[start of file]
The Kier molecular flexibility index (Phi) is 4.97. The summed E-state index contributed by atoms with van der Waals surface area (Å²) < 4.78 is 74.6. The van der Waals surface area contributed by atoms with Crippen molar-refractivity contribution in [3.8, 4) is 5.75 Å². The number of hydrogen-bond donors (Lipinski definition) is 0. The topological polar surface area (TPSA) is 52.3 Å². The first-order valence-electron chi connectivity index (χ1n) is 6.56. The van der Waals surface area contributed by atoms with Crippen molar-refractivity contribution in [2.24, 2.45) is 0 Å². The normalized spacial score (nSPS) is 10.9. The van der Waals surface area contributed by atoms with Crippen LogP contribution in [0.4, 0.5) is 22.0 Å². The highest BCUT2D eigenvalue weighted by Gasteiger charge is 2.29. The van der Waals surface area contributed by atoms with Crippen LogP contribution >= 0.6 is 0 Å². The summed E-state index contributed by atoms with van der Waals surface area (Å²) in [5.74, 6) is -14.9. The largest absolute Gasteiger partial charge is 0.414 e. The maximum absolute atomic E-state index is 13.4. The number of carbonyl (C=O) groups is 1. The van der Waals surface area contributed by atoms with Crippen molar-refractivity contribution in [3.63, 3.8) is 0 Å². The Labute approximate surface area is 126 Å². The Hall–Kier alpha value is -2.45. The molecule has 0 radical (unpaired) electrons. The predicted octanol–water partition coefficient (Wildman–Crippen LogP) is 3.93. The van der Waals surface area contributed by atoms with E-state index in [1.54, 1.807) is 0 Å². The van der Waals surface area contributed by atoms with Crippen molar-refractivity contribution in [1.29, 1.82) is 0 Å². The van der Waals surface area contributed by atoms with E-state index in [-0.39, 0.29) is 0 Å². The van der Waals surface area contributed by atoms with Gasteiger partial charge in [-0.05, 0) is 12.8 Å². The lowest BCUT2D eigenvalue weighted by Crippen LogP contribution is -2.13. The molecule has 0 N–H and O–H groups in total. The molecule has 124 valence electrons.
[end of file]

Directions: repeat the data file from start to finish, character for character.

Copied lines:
The Kier molecular flexibility index (Phi) is 4.97. The summed E-state index contributed by atoms with van der Waals surface area (Å²) < 4.78 is 74.6. The van der Waals surface area contributed by atoms with Crippen molar-refractivity contribution in [3.8, 4) is 5.75 Å². The number of hydrogen-bond donors (Lipinski definition) is 0. The topological polar surface area (TPSA) is 52.3 Å². The first-order valence-electron chi connectivity index (χ1n) is 6.56. The van der Waals surface area contributed by atoms with Crippen molar-refractivity contribution in [2.24, 2.45) is 0 Å². The normalized spacial score (nSPS) is 10.9. The van der Waals surface area contributed by atoms with Crippen LogP contribution in [0.4, 0.5) is 22.0 Å². The highest BCUT2D eigenvalue weighted by Gasteiger charge is 2.29. The van der Waals surface area contributed by atoms with Crippen LogP contribution >= 0.6 is 0 Å². The summed E-state index contributed by atoms with van der Waals surface area (Å²) in [5.74, 6) is -14.9. The largest absolute Gasteiger partial charge is 0.414 e. The maximum absolute atomic E-state index is 13.4. The number of carbonyl (C=O) groups is 1. The van der Waals surface area contributed by atoms with Crippen molar-refractivity contribution in [3.63, 3.8) is 0 Å². The Labute approximate surface area is 126 Å². The Hall–Kier alpha value is -2.45. The molecule has 0 radical (unpaired) electrons. The predicted octanol–water partition coefficient (Wildman–Crippen LogP) is 3.93. The van der Waals surface area contributed by atoms with E-state index in [1.54, 1.807) is 0 Å². The van der Waals surface area contributed by atoms with Crippen molar-refractivity contribution in [1.29, 1.82) is 0 Å². The van der Waals surface area contributed by atoms with E-state index in [-0.39, 0.29) is 0 Å². The van der Waals surface area contributed by atoms with Gasteiger partial charge in [-0.05, 0) is 12.8 Å². The lowest BCUT2D eigenvalue weighted by Crippen LogP contribution is -2.13. The molecule has 0 N–H and O–H groups in total. The molecule has 124 valence electrons.